In an effort to tackle the organ donor shortage, researchers in the United States have successfully created part-human, part-pig embryos and implanted them into a sow. Eventually, these animals could act as incubators for human organs, which concerns some ethicists.
Using genetic techniques and a chemical cocktail, scientists managed to sustain a pig’s heart inside a baboon for 945 days, establishing a new benchmark for cross-species transplantation. If extended to humans, the technique could be used to ease the ongoing organ shortage.
In news that sounds straight out of a dystopian Margaret Atwood novel, surgeons managed to keep a genetically modified pig heart alive inside a baboon for 945 days before it failed last month. “Xenotransplantation” experiments like this may one day lead to doctors raising pigs for organ transplants.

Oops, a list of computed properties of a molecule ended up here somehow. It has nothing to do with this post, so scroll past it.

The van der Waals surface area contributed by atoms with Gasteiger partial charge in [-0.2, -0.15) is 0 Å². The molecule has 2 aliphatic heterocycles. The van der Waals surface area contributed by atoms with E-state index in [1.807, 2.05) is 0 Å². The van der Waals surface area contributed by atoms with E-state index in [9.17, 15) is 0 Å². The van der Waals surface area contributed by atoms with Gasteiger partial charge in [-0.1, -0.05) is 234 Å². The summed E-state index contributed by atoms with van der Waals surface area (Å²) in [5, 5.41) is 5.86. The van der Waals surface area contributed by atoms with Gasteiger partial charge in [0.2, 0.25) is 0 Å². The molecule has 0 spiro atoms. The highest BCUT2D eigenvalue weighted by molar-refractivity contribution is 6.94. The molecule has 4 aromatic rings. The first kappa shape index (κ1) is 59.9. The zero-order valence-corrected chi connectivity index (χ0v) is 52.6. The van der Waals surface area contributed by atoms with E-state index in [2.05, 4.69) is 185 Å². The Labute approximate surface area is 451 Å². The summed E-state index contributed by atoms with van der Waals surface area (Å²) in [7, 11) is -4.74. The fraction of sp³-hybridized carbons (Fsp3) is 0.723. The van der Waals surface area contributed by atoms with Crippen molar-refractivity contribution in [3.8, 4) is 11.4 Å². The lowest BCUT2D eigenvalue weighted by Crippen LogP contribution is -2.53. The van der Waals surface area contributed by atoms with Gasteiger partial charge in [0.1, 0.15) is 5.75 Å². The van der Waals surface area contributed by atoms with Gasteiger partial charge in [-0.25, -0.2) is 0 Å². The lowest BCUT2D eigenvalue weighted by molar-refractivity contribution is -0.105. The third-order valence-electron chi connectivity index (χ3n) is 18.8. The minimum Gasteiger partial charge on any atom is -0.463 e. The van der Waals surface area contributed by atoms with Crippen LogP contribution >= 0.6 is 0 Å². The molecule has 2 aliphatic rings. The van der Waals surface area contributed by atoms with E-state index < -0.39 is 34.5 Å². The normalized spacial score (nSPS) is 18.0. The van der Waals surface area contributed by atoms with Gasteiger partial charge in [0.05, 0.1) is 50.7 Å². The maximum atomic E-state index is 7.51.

Biologists have been mixing the DNA of different animals since the 1970s, but the idea of injecting the genes of animals into humans remains taboo. Called transgenics, it's a practice that could cure illness in the future — and eventually reshape our species. Here's what you need to know about it.
The hearts of genetically modified pigs could soon be transplanted into humans. A research team, who tweaked the DNA of pigs to make the organ more compatible to humans, grafted a pig heart into a baboon more than a year ago — and it's still doing fine.
Two scientists at the Thomas E. Starzl Transplantation Institute at the University of Pittsburgh discussed the state of xenotransplantation—the use of cells, organs, or tissue from one animal in another—in a review in The Lancet. In that review, they touch on the history of one particular subject: pig-to-human…